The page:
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NCAA announces research grant recipients

Innovations in Research and Practice Grant Program funds projects that create tangible benefits for college athletes’ mental health

Six teams of researchers will receive a total of $100,000 through the NCAA Innovations in Research and Practice Grant Program, which funds research aimed at benefitting college athletes’ psychosocial well-being and mental health.

The projects, chosen from a field of 94 applicants, will offer insight into such topics as sexual assault prevention and how to help graduating student-athletes transition from competitive training to healthy, physically active lifestyles.

The external review panel that selected the six research teams was composed of NCAA Research Committee members, practitioners, current student-athletes and scholars representing all three NCAA divisions.

“I see opportunities to directly help student-athletes with some of the most pressing issues they’re facing these days,” said R. Scott Kretchmar, a professor of exercise and sport science at Pennsylvania State University and chair of the review panel. “A number of the issues addressed have to do with the kind of pressures athletes face between their academic work and their athletic responsibilities.”

For these grants, the committee sought projects aimed at creating programming that can benefit college athletes at a range of member schools. The committee hopes the research will lead to programs that other colleges and universities can adopt for use on their campuses or adapt to fit their local needs. Grants ranged from $10,000 to $25,000 and recipients will present their work in January at the 2016 NCAA Convention in San Antonio, Texas.

This is the second year of the NCAA Innovations in Research and Practice Grant Program. The first recipients presented their findings in January at the NCAA Convention outside Washington, D.C. Among other results produced from that first year of research, those grant recipients developed videos that help student-athletes talk more openly about mental health issues and created best practices for schools to use when advising parents on how much to get involved in their children’s college athletics careers.

“If we can repeat the success we had this last year,” Kretchmar said, “I would say we would be very pleased.”

These projects received funding through the 2015 NCAA Innovations in Research and Practice Grant Program:

 

Monmouth University

Topic: Sexual assault prevention strategies tailored for student-athletes.

Researchers: Marilyn McNeil, Ph.D., Vice-President and Director of Athletics, Monmouth University; Patrick Murray, Director, Monmouth University Polling Institute, Monmouth University

Ohio Wesleyan University

Topic: Assessing how team culture can lead to hazing.

Researchers: Jay Martin, Ph.D., Head Coach, Men’s Soccer, Professor of Physical Education, Ohio Wesleyan University; Simon Clements, Director, Behavioral Training and Tools, EXACT Sports

Springfield College

Topic: Helping student-athletes transfer on-field skills into the career domain.

Researchers: Judy L. Van Raalte, Ph.D., Professor of Psychology, Springfield College; Albert J. Petitpas, Ph.D., Professor of Psychology, Springfield College; Britton W. Brewer, Ph.D., Professor of Psychology, Springfield College

University of Missouri, Columbia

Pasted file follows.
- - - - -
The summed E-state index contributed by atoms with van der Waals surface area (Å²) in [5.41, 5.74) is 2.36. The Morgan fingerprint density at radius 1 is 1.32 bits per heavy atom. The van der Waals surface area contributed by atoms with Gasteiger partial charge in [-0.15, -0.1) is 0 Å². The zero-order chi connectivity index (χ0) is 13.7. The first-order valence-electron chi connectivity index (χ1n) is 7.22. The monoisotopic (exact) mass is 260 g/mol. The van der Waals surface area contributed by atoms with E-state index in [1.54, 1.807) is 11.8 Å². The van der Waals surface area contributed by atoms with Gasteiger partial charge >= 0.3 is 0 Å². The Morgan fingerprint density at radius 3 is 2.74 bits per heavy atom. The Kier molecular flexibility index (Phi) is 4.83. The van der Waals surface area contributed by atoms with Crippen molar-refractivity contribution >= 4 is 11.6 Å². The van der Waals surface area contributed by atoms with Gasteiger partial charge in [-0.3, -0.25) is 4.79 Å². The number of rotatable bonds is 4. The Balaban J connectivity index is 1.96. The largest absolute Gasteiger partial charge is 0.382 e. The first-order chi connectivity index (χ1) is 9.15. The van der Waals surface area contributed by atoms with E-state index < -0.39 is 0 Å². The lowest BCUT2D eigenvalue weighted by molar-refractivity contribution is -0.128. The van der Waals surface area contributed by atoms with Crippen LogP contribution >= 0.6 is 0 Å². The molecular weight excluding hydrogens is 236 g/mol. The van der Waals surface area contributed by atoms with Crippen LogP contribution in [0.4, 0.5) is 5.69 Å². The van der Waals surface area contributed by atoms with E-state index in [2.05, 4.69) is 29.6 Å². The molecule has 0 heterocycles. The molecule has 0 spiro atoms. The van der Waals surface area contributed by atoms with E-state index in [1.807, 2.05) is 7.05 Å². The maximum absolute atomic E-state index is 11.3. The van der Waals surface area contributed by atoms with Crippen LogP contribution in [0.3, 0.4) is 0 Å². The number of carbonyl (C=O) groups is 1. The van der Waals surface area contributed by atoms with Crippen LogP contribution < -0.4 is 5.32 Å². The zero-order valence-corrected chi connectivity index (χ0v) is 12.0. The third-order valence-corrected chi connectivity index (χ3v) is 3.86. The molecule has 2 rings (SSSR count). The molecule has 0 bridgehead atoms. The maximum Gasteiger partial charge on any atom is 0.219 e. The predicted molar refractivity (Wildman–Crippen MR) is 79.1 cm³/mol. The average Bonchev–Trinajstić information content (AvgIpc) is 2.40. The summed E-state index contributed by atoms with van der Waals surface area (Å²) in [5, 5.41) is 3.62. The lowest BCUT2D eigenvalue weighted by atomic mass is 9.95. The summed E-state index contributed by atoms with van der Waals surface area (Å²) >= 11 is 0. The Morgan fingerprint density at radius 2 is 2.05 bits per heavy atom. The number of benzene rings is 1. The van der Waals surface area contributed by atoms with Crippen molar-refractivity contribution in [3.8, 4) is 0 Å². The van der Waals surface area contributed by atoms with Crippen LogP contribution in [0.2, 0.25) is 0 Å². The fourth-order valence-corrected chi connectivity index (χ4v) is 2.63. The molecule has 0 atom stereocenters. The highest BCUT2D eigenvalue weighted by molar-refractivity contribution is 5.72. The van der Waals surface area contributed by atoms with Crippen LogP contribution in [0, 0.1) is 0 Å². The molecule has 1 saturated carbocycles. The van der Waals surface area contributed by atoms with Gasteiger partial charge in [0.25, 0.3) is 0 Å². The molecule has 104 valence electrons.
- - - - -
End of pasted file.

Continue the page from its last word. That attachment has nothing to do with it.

Topic: Leadership development among black male student-athletes.

Recipients: Ty-Ron Douglas, Ph.D., Assistant Professor, Educational, Leadership & Policy Analysis, University of Missouri; Kim Lambert, Associate Athletic Director, Mizzou Athletics; Pat A. Ivey, Ph.D., Associate Athletics Director, Mizzou Athletics

University of North Carolina at Greensboro

Topic: Development of a physical activity transition program for former college student-athletes.

Researchers: Erin J. Reifsteck, Ph.D., Post-Doctoral Research Fellow, Institute to Promote Athlete Health and Wellness, University of North Carolina at Greensboro; Diane L. Gill, Ph.D. Professor, Department of Kinesiology, University of North Carolina at Greensboro;

DeAnne D. Brooks, Ph.D., Assistant Professor, Department of Kinesiology, Salem College

University of Virginia

Topic: Using mobile technology to promote healthy student-athlete identity development.

Researchers: Paul C. Harris, Ph.D., Assistant Professor, Curry School of Education, University of Virginia; Brian Pusser, Ph.D., Associate Professor of Higher Education, University of Virginia; Phil Gates, Life Skills Director, Athletics Department, University of Virginia; Jim Bauman, Ph.D., Sport Psychologist, Athletics Department, University of Virginia

For project titles and abstracts, visit here.

Members of the external review panel, which chose the grant recipients:

  • Panel chair R. Scott Kretchmar, professor, Pennsylvania State University
  • AJ Akinribade, student-athlete, Wabash College
  • Chris Carr, sport and performance psychologist, St. Vincent Sports Performance
  • Ross Flowers, performance sport psychologist, Giles Consulting Group
  • D. Scott Gines, vice president for intercollegiate athletics and campus recreation, University of Texas A&M-Kingsville
  • Hayley Good, student-athlete, University of Indianapolis
  • Burgwell Howard, assistant vice president for student engagement, Northwestern University
  • Lacey John, assistant director of community relations, University of Arizona
  • Nyaka Niilampti, assistant professor and faculty athletics representative, Queens University of Charlotte
  • Ludmilla “Millie” Wells, associate professor and faculty athletics representative, Florida Gulf Coast University